Codex Seraphinianus – The Book of the Weird
The Codex Seraphinianus is a book written and illustrated by the Italian artist, architect and industrial designer Luigi Serafini during thirty months, from 1976 to 1978. The book is approximately 360 pages long (depending on edition), and appears to be a visual encyclopedia of an unknown world, written in one of its languages, a thus-far undeciphered alphabetic writing.
A source claims that “Seraphinianus” is an acronym for Strange and Extraordinary Representations of Animals and Plants and Hellish Incarnations of Normal Items from the Annals of Naturalist/U nnaturalist Luigi Serafini.
The Codex’s only real precursor in terms of invented languages is The Voynich Manuscript, which was allegedly discovered by Polish book collector Wilfrid M. Voynich in a wooden chest at an Italian Jesuit college in 1912. According to an article in the magazine The Believer, the profusely illustrated manuscript was worked on by top code-breakers during World War II who were unable to fathom it.
“They failed. It’s never been deciphered. Theories on its origin and significance abound, including the theory that the manuscript is a fraud perpetrated by Voynich himself, but the most popular and conclusive theory attributes the work to Roger Bacon, the medieval Franciscan friar who, in his Letter Concerning the Marvelous Power of Art and Nature and the Nullity of Magic, noted that “certain persons have achieved concealment by means of letters not then used by their own race or others but arbitrarily invented by themselves.”
The Website Codex Seraphinianus Solved claims to have solved the mystery by consulting various Rosetta Stone language CDs:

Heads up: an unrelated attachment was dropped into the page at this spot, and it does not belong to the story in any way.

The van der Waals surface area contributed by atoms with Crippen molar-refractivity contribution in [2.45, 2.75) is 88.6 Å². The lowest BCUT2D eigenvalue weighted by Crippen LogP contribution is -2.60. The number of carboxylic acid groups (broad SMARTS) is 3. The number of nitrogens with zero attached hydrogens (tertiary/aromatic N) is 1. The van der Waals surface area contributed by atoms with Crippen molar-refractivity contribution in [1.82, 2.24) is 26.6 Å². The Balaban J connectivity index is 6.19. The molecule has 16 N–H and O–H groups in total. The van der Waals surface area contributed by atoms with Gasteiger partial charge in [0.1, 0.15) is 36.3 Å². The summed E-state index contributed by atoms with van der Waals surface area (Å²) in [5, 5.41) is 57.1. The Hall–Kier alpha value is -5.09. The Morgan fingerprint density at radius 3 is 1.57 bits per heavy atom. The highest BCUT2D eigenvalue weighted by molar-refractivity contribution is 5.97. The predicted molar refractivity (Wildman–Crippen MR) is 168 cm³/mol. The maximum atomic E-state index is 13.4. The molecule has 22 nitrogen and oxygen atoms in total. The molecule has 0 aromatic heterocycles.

The writing system used in his book appears to be modelled on ordinary Western-style writing systems, but with letters that curve into each other in patterns that cryptologists and linguists have been unable to break.
However, the number system used for numbering the pages has been cracked by a Bulgarian linguist, Ivan Derzhanski of Sofia, Bulgaria.
Philippe Découflé created Codex, his first choreographic version, for seven dancers in 1986, following up a year later with a filmed rendering bearing the same title. Some years later he felt compelled to rework the theme, the outcome being Decodex, for 12 dancers. The most recent manifestation of this recurring urge is today’s Tricodex, for 30 members of the Lyon Ballet troupe.
Like Picasso, who sometimes produced fresh versions of the same subject years apart, Découflé likes to run the original idea through the filter of his current concerns.
The agenda, however, remains unchanged: a meticulous, probing, zanily poetic exploration of this imaginary world that draws on many facets of a vast choreographic vocabulary.
The Codex is divided into eleven chapters, partitioned into two sections. The first section appears to describe the natural world, dealing with flora, fauna, and physics. The second deals with the humanities, the various aspects of human life: clothing, history, cuisine, architecture and so on. Each chapter seems to treat a general encyclopedic topic. The topics of each separate chapter are as follows:
- The first chapter describes many alien types of flora: strange flowers, trees that uproot themselves and migrate, etc.
- The second chapter is devoted to the fauna of this alien world, depicting many animals that are surreal variations of the horse, hippopotamus, rhinoceros, birds, etc.
- The third chapter deals with what seems to be a separate kingdom of odd bipedal creatures.
- The fourth chapter deals with something that seems to be physics and chemistry, and is by far the most abstract and enigmatic.
- The fifth chapter deals with bizarre machines and vehicles.
- The sixth chapter explores the general humanities: biology, sexuality, various aboriginal peoples, and even shows examples of plant life and tools (such as pens and wrenches) grafted directly into the human body.
- The seventh chapter is historical. It shows many people (some only vaguely human) of unknown significance, giving their times of birth and death. It also depicts many scenes of historical (and possibly religious) significance. Also included are examples of burial and funereal customs.
- The eighth chapter depicts the history of the Codex’s alien writing system.
- The ninth chapter deals with food, dining practices, and clothing.
- The tenth chapter describes bizarre games (including playing cards and board games) and athletic sports.
- The eleventh chapter is devoted entirely to architecture.
From various sources